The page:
Wage inflation means more paying higher tax and losing benefits

The Institute for Fiscal Studies (IFS) has warned that more people are being dragged into higher tax brackets but are left no better off due to inflation and the loss of child benefit payments. The proportion of people losing child benefit because they earn more than £50,000 was about 13% in 2013 but will soon be 20%, while the number of people losing their tax-free allowance because they are paid over £100,000 is about 1m now – 50% more than at the end of the last decade. Paul Johnson, head of the IFS, commented: “They are paying a 62% marginal rate on more than £20,000 of income. That is a big structural change to the tax system which has just happened as a result of inflation.” A third more Britons earn more than £150,000 than in 2011. Up to £1bn a year may have been raised from top earners because of this, the IFS estimates. If thresholds had risen in line with inflation they would be £120,000 and £180,000.

The Daily Telegraph, Business, Page: 1 The Times, Page: 2


House prices up 2.8%


Halifax’s latest index has indicated that house prices increased 2.8% in the three months to February, compared with the same period a year ago, a rise of 5.9% on a monthly basis – which is the largest single monthly increase ever recorded on the index. The stark contrast to figures from rival lender Nationwide last week, which showed prices were just 0.4% higher in February than the same month last year, has prompted concerns over Halifax’s data.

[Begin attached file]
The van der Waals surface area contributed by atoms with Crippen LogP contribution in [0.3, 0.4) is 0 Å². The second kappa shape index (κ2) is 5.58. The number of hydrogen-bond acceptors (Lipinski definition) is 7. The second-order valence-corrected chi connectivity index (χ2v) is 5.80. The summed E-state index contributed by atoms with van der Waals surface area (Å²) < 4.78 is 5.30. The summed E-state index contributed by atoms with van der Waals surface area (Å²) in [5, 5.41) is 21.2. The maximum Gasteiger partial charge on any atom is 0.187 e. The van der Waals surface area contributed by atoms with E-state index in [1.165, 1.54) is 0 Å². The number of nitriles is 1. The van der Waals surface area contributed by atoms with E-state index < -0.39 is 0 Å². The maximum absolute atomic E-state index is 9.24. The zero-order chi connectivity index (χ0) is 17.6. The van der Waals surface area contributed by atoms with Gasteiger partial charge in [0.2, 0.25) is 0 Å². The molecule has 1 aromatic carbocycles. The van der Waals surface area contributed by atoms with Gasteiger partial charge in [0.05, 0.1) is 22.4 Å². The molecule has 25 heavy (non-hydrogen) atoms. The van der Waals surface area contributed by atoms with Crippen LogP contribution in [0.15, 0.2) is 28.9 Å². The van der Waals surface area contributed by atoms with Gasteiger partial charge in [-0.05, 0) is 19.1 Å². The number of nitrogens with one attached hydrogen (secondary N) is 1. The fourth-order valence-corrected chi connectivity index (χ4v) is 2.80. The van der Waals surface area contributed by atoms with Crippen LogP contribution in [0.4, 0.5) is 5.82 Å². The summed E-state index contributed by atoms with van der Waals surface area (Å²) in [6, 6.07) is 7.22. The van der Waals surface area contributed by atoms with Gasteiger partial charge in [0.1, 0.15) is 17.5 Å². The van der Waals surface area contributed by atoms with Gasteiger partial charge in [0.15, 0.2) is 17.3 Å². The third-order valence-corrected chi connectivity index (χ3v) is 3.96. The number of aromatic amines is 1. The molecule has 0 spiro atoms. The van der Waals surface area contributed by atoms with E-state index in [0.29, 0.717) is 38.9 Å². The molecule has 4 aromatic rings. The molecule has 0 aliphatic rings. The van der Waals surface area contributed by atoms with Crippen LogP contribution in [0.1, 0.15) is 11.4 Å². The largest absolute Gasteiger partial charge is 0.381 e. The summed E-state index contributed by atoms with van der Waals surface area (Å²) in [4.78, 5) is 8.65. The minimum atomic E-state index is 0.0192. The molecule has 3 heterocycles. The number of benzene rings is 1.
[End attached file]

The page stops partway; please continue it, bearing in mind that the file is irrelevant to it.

The Daily Telegraph

Social media firms to remove posts which could collapse trials

Solicitor General Robert Buckland has announced that Facebook, Twitter and Google have agreed to a rapid “takedown” system to remove posts if they are in contempt of court, saying the move will help protect the “integrity” of jury trials. He said the social media firms have backed a special point of contact procedure, saying: “There will be a named person in each organisation who my officials can contact to deal speedily with issues of contempt of court where takedown is what needs to happen.” Mr Buckland is also issuing new advice to jurors making clear that it is a criminal offence for them to conduct online searches about their case. With the Ministry of Justice launching new contempt of court guidance, Mr Buckland commented: “Social media users must think before they post – the rules are the same as those for traditional media, and being found in contempt of court could result in a fine or up to two years in prison.”

The Daily Telegraph, Page: 11 The Times, Page: 6